It’s happened to everyone – including me – you get a ton of ground balls, your defense boots the ball around, you end up giving up 1 or 2 earned runs but a plethora of unearned runs. When your coach comes and pulls you from the game, he says: “Nothing you could have done, kid. Defense just didn’t play behind you,” pats you on the butt, and tells you to get your running in.

Your teammates apologize for booting that easy ball in the hole, for not picking that ball at first base, and dropping that easy double play opportunity. Being a good teammate, you say “Ah, it happens. Get ‘em next time.” Then while running your poles, you reflect on how particularly unlucky you were that day. If only Bobby hadn’t lost that ball in the sun and Roger didn’t sail that ball from shortstop, you would have gotten out of that long inning. But were you unlucky? Think about it: You did everything you were supposed to – get a few strikeouts, not walk too many, and got a lot of ground balls. And what were you rewarded with? Hasn’t this happened before? What if you got fly balls instead? Don’t hitters swing and miss on your fastballs up in the zone – and when they make contact, don’t they often go for fly ball outs? How many home runs does the entire school have, anyway? Four? But what’s the team batting average – .380? Here are the two major reasons you want to get ground balls at the MLB level:

Sluggers often hit fly balls over the fence.
Defense at the MLB level is insanely elite.

Think about those reasons for a minute. Do either of those reasons apply to your high school league? What do you think the average HR rate on fly balls is in your league? I guarantee it’s not 11%. (MLB Average HR/FB rate.) We’ve already established defenders at the HS/College level are orders of magnitude worse than the Dominican and Venezuelan infielders of MLB (to say nothing of the local product), so why are you applying a heuristic to a completely different game?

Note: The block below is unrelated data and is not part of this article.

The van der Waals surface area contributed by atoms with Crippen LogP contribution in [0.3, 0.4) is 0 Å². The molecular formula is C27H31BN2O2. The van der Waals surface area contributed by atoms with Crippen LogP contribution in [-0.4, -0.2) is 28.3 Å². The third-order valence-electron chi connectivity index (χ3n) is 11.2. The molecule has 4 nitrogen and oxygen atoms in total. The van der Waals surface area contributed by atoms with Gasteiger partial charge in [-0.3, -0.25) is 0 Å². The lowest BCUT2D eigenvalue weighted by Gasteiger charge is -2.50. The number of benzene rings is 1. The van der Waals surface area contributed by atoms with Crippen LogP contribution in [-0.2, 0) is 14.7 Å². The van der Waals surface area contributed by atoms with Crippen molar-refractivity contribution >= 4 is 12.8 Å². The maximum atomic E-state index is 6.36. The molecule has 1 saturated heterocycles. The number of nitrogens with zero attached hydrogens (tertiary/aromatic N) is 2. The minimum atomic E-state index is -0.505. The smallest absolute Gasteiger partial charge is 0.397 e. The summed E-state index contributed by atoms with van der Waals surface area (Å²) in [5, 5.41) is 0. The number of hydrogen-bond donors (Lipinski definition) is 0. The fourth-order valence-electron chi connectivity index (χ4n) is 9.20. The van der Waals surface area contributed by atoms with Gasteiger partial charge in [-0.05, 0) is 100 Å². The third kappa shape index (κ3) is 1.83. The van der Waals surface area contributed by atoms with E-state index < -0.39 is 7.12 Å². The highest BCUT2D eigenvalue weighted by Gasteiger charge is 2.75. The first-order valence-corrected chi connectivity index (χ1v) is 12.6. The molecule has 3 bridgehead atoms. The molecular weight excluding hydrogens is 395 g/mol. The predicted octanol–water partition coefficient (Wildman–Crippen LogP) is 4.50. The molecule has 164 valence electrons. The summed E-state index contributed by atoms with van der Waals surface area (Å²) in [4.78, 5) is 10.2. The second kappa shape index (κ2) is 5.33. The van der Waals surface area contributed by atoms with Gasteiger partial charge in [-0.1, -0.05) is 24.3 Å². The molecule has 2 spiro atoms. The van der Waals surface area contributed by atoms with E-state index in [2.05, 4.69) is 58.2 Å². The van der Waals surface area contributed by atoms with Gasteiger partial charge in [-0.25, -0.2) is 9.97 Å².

Tons of data and a shattered myth after the jump… […]

By |May 14th, 2012|Articles, Sabermetrics|2 Comments

Reviewing ASMI’s Biomechanical Analysis of Dr. Marshall’s Pitchers (Focus: Performance/Velocity)

I’ve been meaning to write on this subject for quite some time, and if it’s received well, I’ll write more about ASMI’s report. A fair warning: This post will be very long and will likely contain a lot of scientific jargon that might be tough to understand. Feel free to contact me with questions or comments at any time.
Understanding ASMI’s Biomechanical Analysis
First and foremost, we need to understand what the biomechanical report actually means. The American Sports Medicine Institute (ASMI) offers high-speed video biomechanical analysis of pitchers. (Driveline Baseball offers a comparable product using similar technology.) Using this technology, ASMI analyzed four of Dr. Marshall’s pitchers, settling on three of them for a grouped analysis report (the fourth was not similar enough to the other three and had significantly lower ball velocity). If you are unaware of who Dr. Marshall is and what his theories are, you have a long road […]

By |October 10th, 2011|Articles|7 Comments

Why it’s Called the “Inverted W” and Not the “M”

“Why is it the Inverted W? Isn’t it just an M?”

This is an age-old question that gets asked pretty much every time I see it on a blog or messageboard that’s unfamiliar with the history of the term – “Inverted W.” So let’s get this out of the way – yes, an Inverted W is simply an M. Obviously. But this terminology didn’t come about because someone forgot the fact that M was a letter – the focus is too much on the “W” and not the “Inverted” portion of this term. Like phonetics, the emphasis is on Inverted and not on W when it comes to this term.

Paul Nyman coined this term when he did much of the first amateur video analysis of pitchers available – on a VCR, no less! He counted frames using his VCR and did stop motion work with crude technology long before the proliferation of the Internet. […]

By |September 8th, 2011|Articles|1 Comment